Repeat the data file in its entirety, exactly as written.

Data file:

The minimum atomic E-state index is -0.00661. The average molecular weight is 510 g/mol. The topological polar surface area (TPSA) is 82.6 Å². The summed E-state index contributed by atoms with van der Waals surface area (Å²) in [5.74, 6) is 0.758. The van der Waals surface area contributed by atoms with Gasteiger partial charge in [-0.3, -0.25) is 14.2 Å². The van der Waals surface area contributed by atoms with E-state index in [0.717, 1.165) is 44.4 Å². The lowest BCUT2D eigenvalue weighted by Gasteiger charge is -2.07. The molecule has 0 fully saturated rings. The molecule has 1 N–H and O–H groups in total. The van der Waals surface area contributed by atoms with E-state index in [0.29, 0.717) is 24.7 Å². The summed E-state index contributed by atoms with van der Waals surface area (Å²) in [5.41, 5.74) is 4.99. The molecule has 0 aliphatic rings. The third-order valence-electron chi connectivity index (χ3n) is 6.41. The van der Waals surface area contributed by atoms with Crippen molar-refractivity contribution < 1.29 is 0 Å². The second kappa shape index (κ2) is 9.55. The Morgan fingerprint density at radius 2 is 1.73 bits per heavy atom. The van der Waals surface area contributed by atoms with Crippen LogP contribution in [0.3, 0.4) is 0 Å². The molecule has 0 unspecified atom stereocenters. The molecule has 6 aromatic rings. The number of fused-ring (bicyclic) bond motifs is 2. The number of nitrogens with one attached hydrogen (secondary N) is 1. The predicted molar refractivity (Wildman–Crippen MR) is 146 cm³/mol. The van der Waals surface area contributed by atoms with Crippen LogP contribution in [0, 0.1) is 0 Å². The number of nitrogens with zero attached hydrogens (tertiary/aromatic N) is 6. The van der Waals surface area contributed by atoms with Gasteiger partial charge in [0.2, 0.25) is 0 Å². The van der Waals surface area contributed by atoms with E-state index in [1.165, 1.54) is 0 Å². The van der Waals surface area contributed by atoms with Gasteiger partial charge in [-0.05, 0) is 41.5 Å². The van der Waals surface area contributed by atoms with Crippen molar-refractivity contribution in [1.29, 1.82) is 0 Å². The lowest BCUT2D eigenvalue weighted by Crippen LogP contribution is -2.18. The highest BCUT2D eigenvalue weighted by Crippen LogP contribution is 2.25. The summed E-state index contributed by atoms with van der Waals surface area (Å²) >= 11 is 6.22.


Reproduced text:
The minimum atomic E-state index is -0.00661. The average molecular weight is 510 g/mol. The topological polar surface area (TPSA) is 82.6 Å². The summed E-state index contributed by atoms with van der Waals surface area (Å²) in [5.74, 6) is 0.758. The van der Waals surface area contributed by atoms with Gasteiger partial charge in [-0.3, -0.25) is 14.2 Å². The van der Waals surface area contributed by atoms with E-state index in [0.717, 1.165) is 44.4 Å². The lowest BCUT2D eigenvalue weighted by Gasteiger charge is -2.07. The molecule has 0 fully saturated rings. The molecule has 1 N–H and O–H groups in total. The van der Waals surface area contributed by atoms with E-state index in [0.29, 0.717) is 24.7 Å². The summed E-state index contributed by atoms with van der Waals surface area (Å²) in [5.41, 5.74) is 4.99. The molecule has 0 aliphatic rings. The third-order valence-electron chi connectivity index (χ3n) is 6.41. The van der Waals surface area contributed by atoms with Crippen molar-refractivity contribution < 1.29 is 0 Å². The second kappa shape index (κ2) is 9.55. The Morgan fingerprint density at radius 2 is 1.73 bits per heavy atom. The van der Waals surface area contributed by atoms with Crippen LogP contribution in [0.3, 0.4) is 0 Å². The molecule has 0 unspecified atom stereocenters. The molecule has 6 aromatic rings. The number of fused-ring (bicyclic) bond motifs is 2. The number of nitrogens with one attached hydrogen (secondary N) is 1. The predicted molar refractivity (Wildman–Crippen MR) is 146 cm³/mol. The van der Waals surface area contributed by atoms with Crippen LogP contribution in [0, 0.1) is 0 Å². The number of nitrogens with zero attached hydrogens (tertiary/aromatic N) is 6. The van der Waals surface area contributed by atoms with Gasteiger partial charge in [0.2, 0.25) is 0 Å². The van der Waals surface area contributed by atoms with E-state index in [1.165, 1.54) is 0 Å². The van der Waals surface area contributed by atoms with Gasteiger partial charge in [-0.05, 0) is 41.5 Å². The van der Waals surface area contributed by atoms with Crippen molar-refractivity contribution in [1.29, 1.82) is 0 Å². The lowest BCUT2D eigenvalue weighted by Crippen LogP contribution is -2.18. The highest BCUT2D eigenvalue weighted by Crippen LogP contribution is 2.25. The summed E-state index contributed by atoms with van der Waals surface area (Å²) >= 11 is 6.22.